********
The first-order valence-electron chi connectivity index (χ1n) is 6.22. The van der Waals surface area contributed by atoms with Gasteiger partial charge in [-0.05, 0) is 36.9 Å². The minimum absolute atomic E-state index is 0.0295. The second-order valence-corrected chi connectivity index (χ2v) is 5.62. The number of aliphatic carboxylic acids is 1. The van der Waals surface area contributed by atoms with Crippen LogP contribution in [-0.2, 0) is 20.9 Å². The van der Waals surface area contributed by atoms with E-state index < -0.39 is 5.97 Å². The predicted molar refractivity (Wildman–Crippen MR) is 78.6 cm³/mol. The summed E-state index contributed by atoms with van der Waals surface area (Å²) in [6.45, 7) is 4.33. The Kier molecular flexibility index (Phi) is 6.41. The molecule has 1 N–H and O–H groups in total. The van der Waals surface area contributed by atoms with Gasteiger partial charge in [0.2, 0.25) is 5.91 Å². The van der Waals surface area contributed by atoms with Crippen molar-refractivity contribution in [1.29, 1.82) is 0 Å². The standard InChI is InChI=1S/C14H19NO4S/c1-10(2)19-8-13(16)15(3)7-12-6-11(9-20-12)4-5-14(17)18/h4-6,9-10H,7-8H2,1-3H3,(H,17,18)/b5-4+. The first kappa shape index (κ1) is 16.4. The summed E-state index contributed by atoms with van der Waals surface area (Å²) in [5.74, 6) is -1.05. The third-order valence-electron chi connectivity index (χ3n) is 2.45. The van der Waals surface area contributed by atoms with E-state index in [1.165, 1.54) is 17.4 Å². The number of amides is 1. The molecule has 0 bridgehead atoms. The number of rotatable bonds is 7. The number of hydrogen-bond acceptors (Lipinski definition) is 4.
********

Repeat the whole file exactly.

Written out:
The first-order valence-electron chi connectivity index (χ1n) is 6.22. The van der Waals surface area contributed by atoms with Gasteiger partial charge in [-0.05, 0) is 36.9 Å². The minimum absolute atomic E-state index is 0.0295. The second-order valence-corrected chi connectivity index (χ2v) is 5.62. The number of aliphatic carboxylic acids is 1. The van der Waals surface area contributed by atoms with Crippen LogP contribution in [-0.2, 0) is 20.9 Å². The van der Waals surface area contributed by atoms with E-state index < -0.39 is 5.97 Å². The predicted molar refractivity (Wildman–Crippen MR) is 78.6 cm³/mol. The summed E-state index contributed by atoms with van der Waals surface area (Å²) in [6.45, 7) is 4.33. The Kier molecular flexibility index (Phi) is 6.41. The molecule has 1 N–H and O–H groups in total. The van der Waals surface area contributed by atoms with Gasteiger partial charge in [0.2, 0.25) is 5.91 Å². The van der Waals surface area contributed by atoms with Crippen molar-refractivity contribution in [1.29, 1.82) is 0 Å². The standard InChI is InChI=1S/C14H19NO4S/c1-10(2)19-8-13(16)15(3)7-12-6-11(9-20-12)4-5-14(17)18/h4-6,9-10H,7-8H2,1-3H3,(H,17,18)/b5-4+. The first kappa shape index (κ1) is 16.4. The summed E-state index contributed by atoms with van der Waals surface area (Å²) in [5.74, 6) is -1.05. The third-order valence-electron chi connectivity index (χ3n) is 2.45. The van der Waals surface area contributed by atoms with E-state index in [1.165, 1.54) is 17.4 Å². The number of amides is 1. The molecule has 0 bridgehead atoms. The number of rotatable bonds is 7. The number of hydrogen-bond acceptors (Lipinski definition) is 4.